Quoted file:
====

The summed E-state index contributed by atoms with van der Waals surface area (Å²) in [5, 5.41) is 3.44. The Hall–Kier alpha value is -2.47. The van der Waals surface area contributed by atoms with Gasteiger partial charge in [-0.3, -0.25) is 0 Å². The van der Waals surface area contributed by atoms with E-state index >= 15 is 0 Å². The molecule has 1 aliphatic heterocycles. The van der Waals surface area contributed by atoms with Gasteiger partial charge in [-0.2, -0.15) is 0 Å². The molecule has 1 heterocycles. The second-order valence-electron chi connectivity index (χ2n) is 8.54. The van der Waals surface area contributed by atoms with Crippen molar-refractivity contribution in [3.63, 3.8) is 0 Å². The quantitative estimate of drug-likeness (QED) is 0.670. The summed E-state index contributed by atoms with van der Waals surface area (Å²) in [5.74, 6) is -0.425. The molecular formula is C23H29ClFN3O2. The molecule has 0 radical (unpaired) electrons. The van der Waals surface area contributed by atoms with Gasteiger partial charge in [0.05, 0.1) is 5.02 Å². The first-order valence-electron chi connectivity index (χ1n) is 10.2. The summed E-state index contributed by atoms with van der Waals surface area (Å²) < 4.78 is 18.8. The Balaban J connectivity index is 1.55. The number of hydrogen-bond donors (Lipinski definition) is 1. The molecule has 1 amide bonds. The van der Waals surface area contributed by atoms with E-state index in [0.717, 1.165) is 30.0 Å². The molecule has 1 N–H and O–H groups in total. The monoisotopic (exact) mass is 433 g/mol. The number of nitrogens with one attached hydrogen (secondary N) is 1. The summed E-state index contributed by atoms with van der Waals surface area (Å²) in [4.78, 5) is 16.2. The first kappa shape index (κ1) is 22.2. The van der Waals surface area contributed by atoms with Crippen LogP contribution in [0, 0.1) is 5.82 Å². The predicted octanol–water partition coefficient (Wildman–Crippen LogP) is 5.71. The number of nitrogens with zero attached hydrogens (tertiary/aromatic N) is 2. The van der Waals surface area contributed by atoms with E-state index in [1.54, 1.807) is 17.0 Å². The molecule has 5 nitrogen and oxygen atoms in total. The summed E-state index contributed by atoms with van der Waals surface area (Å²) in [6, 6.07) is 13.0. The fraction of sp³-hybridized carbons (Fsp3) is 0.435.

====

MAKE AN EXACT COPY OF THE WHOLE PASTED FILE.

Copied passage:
The summed E-state index contributed by atoms with van der Waals surface area (Å²) in [5, 5.41) is 3.44. The Hall–Kier alpha value is -2.47. The van der Waals surface area contributed by atoms with Gasteiger partial charge in [-0.3, -0.25) is 0 Å². The van der Waals surface area contributed by atoms with E-state index >= 15 is 0 Å². The molecule has 1 aliphatic heterocycles. The van der Waals surface area contributed by atoms with Gasteiger partial charge in [-0.2, -0.15) is 0 Å². The molecule has 1 heterocycles. The second-order valence-electron chi connectivity index (χ2n) is 8.54. The van der Waals surface area contributed by atoms with Crippen molar-refractivity contribution in [3.63, 3.8) is 0 Å². The quantitative estimate of drug-likeness (QED) is 0.670. The summed E-state index contributed by atoms with van der Waals surface area (Å²) in [5.74, 6) is -0.425. The molecular formula is C23H29ClFN3O2. The molecule has 0 radical (unpaired) electrons. The van der Waals surface area contributed by atoms with Gasteiger partial charge in [0.05, 0.1) is 5.02 Å². The first-order valence-electron chi connectivity index (χ1n) is 10.2. The summed E-state index contributed by atoms with van der Waals surface area (Å²) < 4.78 is 18.8. The Balaban J connectivity index is 1.55. The number of hydrogen-bond donors (Lipinski definition) is 1. The molecule has 1 amide bonds. The van der Waals surface area contributed by atoms with E-state index in [0.717, 1.165) is 30.0 Å². The molecule has 1 N–H and O–H groups in total. The monoisotopic (exact) mass is 433 g/mol. The number of nitrogens with one attached hydrogen (secondary N) is 1. The summed E-state index contributed by atoms with van der Waals surface area (Å²) in [4.78, 5) is 16.2. The first kappa shape index (κ1) is 22.2. The van der Waals surface area contributed by atoms with Crippen LogP contribution in [0, 0.1) is 5.82 Å². The predicted octanol–water partition coefficient (Wildman–Crippen LogP) is 5.71. The number of nitrogens with zero attached hydrogens (tertiary/aromatic N) is 2. The van der Waals surface area contributed by atoms with E-state index in [1.54, 1.807) is 17.0 Å². The molecule has 5 nitrogen and oxygen atoms in total. The summed E-state index contributed by atoms with van der Waals surface area (Å²) in [6, 6.07) is 13.0. The fraction of sp³-hybridized carbons (Fsp3) is 0.435.